Queen 50th Anniversary countdown starts today with new video about ‘misunderstood’ track

Queen The Greatest: Trailer for brand new series

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Queen’s extraordinary success has now spanned seven decades. The current line-up with Adam Lambert is in the middle of a major Rhapsody World Tour (paused due to the pandemic) but the band is going back to where is all began on the brand new video, The Story Begins: Keep Yourself Alive. SCROLL DOWN TO WATCH THE FIRST QUEEN 50TH ANNIVERSARY CELEBRATION VIDEO

The classic crowd-pleaser was on the first demo tape that the band produced. Originally written in the earliest days, before John had even joined the line-up, it went on to be the opening track on their debut, self-titled album. 

Keep Yourself Alive was released as their debut single on July 6, 1973, in the UK and October 9 in the US.

This was the heady time of the band’s fabulous draped white tunics and the track gives every aspect of their alchemic magic a chance to shine, from Roger’s thunderous drumming to Brian and John’s guitar riffs, with Freddie leading the fabulous vocals and harmonies – when he wasn’t telling the audience to ‘take all your clothes off.”

Keep Yourself Alive was a constant and popular feature on Queen’s live setlists from the very start, featuring in every show until the early 1980s.

The track was composed by Brian.  who admitted later that it taught him a very valuable lesson.

He said: “I wasn’t sure if I was a songwriter, really, I just had this idea…

“Strangely enough, the lyrics of Keep Yourself Alive are meant be a comment… they’re meant to be slightly ironical. 

“But I learned very early on through this song that it’s very difficult to be ironical on a song because people take it at face value.”

https://www.youtube.com/embed/avI0iq-fRHQ

Brian added: “Basically, everyone always did think that Keep Yourself Alive was a jolly song about how great it is to be alive, but it’s actually more about asking a person, ‘Is there more to life than this?’”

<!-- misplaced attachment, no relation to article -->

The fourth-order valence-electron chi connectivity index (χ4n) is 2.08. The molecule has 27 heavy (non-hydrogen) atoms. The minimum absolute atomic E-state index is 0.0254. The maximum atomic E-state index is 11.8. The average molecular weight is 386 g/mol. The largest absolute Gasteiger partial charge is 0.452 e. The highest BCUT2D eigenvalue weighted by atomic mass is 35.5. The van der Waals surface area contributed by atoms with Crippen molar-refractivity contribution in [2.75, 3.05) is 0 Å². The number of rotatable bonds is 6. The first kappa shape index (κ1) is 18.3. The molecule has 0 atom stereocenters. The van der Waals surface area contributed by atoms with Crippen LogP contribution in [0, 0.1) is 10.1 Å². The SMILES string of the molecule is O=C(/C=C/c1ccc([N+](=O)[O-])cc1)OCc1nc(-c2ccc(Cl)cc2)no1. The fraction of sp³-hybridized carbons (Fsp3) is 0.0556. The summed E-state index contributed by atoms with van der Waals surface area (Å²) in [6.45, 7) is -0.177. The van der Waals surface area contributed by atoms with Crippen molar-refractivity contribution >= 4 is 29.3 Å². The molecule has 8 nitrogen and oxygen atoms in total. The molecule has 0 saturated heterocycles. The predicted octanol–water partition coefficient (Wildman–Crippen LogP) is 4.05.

Freddie also commented over the years, about the dilemma of explaining (or not) the meaning behind lyrics, most notably, of course, on Bohemian Rhapsody.

Naturally, he put teh idea across in his own rather more ‘colourful’ and outrageous way.

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Freddie famously said: “People say, ‘What does that lyric mean? Does it mean this? Does it mean that?’ 

“It is all anybody wants to know. F*** them, darlings! I will say no more than what any decent poet would tell you if you dared ask him to analyse his work.”

One thing the band was always very clear about was their sense of self and their determination not to compromise any artistic vision – and it began with Keep Yourself Alive.

Queen established their ownership of their music from the very start when they rejected the record company’s first video for Keep Yourself Alive.

It was filmed on a bright white background in white costumes and the band felt it did not reflect the song or their identity.

This was a bold move from four (at the time) unknown artists but Queen, as always, carried the day.

In the end, much more atmospheric footage was shot and used. 

Keep Yourself Alive remains the only Queen single not have charted in the UK, but it holds a special place in the band’s legacy as the moment where the magic began.

Every Friday for the next 50 weeks, a new video short will look at some of the most important moments in Queen’s history.

‘Queen: The Greatest’ 50th Anniversary videos will be posted on the Queen’s official Youtube page

For information about the Queen + Adam Lambert Rhapsody World Tour and more go to Queen’s official website

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